Dugdale, R.C., and J.J. Goering. 1967. Uptake of new and regenerated forms of nitrogen in primary productivity. Limnology and Oceanography 12:196–206, https://doi.org/10.4319/lo.1967.12.2.0196.

Elser, J.J. 2012. Phosphorus: A limiting nutrient for humanity? Current Opinion in Biotechnology 23:833–838, https://doi.org/10.1016/j.copbio.2012.03.001.

Fasham, M.J.R., B.M. Balino, and M.C. Bowles, eds. 2001. A new vision of ocean biogeochemistry after a decade of the Joint Global Ocean Flux Study (JGOFS). Ambio Special Report 10, Royal Swedish Academy of Sciences, Stockholm, Sweden, 31 pp.

Frias-Lopez, J., Y. Shi, G.W. Tyson, M.L. Coleman, S.C. Schuster, S.W. Chisholm, and E.F. DeLong. 2008. Microbial community gene expression in ocean surface waters. Proceedings of the National Academy of Sciences of the United States of America 105:3,805–3,810, https://doi.org/10.1073/pnas.0708897105.

Gilbert, J.A., and C.L. Dupont. 2011. Microbial metagenomics: Beyond the genome. Annual Review of Marine Science 3:347–371, https://doi.org/10.1146/annurev-marine-120709-142811.

Goméz-Consarnau, L., J.M. González, M. Coll-Lladó, P. Gourdon, T. Pascher, R. Neutze, C. Pedrós-Alió, and J. Pinhassi. 2007. Light stimulates growth of proteorhodopsin-containing marine Flavobacteria. Nature 445:210–213, https://doi.org/10.1038/nature05381.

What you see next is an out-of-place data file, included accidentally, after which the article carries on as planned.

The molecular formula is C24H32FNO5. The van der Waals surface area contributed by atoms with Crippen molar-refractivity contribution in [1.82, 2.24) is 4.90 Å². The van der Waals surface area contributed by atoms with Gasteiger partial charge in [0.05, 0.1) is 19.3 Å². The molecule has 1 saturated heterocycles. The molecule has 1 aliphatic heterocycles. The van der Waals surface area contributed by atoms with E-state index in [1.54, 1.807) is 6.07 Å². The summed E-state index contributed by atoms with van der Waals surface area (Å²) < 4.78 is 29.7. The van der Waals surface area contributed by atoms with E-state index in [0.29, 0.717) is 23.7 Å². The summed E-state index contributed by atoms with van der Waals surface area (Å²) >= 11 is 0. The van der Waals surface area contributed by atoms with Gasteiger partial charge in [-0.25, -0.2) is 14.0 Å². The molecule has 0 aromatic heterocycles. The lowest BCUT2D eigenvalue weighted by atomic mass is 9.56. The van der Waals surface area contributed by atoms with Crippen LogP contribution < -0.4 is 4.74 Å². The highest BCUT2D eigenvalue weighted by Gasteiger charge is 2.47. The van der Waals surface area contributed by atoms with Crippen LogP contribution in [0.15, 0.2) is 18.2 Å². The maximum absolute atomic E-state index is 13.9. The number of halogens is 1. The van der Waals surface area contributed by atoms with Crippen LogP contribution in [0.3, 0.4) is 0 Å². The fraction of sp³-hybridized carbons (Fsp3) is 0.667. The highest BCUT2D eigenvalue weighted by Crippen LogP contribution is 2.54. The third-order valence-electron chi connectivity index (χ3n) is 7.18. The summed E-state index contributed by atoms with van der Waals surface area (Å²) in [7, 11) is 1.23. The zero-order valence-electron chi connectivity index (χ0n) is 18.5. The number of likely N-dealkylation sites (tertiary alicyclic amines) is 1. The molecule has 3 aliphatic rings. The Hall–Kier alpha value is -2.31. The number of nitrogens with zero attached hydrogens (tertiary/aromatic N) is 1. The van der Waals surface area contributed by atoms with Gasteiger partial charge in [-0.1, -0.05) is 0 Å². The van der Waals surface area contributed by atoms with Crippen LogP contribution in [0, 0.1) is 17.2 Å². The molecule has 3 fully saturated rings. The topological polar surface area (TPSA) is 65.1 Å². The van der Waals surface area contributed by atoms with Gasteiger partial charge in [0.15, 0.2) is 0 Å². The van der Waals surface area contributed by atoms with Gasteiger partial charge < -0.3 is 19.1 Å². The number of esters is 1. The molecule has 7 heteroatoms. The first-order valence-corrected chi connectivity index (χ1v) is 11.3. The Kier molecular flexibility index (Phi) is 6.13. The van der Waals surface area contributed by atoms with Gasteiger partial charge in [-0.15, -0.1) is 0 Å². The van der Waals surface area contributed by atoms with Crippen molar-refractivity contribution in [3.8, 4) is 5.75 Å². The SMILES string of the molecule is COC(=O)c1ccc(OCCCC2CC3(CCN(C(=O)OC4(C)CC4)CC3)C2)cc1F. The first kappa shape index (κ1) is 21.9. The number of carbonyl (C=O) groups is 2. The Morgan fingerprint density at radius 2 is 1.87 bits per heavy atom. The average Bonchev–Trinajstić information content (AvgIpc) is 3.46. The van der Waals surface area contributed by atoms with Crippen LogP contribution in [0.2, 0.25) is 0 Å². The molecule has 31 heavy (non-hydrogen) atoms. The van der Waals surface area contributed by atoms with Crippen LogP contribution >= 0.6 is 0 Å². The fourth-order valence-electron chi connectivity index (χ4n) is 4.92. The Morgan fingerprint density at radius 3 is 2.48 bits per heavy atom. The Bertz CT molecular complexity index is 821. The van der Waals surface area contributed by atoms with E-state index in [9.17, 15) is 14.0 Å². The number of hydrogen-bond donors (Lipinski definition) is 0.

Gruber, N. 2011. Warming up, turning sour, losing breath: Ocean biogeochemistry under global change. Philosophical Transactions of the Royal Society A 369:1,980–1,996, https://doi.org/10.1098/rsta.2011.0003.

Karl, D.M. 1999. A sea of change: Biogeochemical variability in the North Pacific subtropical gyre. Ecosystems 2:181–214, https://doi.org/10.1007/s100219900068.

Karl, D.M. 2012. Mid-Pacific oceanography: University of Hawaii and the sea. Mains’l Haul 48:88–99, http://hahana.soest.hawaii.edu/lab/dkarl/2012Mainsl-Haul48-88-99.pdf.

Karl, D.M. 2014a. Microbially mediated transformations of phosphorus in the sea: New views of an old cycle. Annual Review of Marine Science 6:279–337, https://doi.org/10.1146/annurev-marine-010213-135046.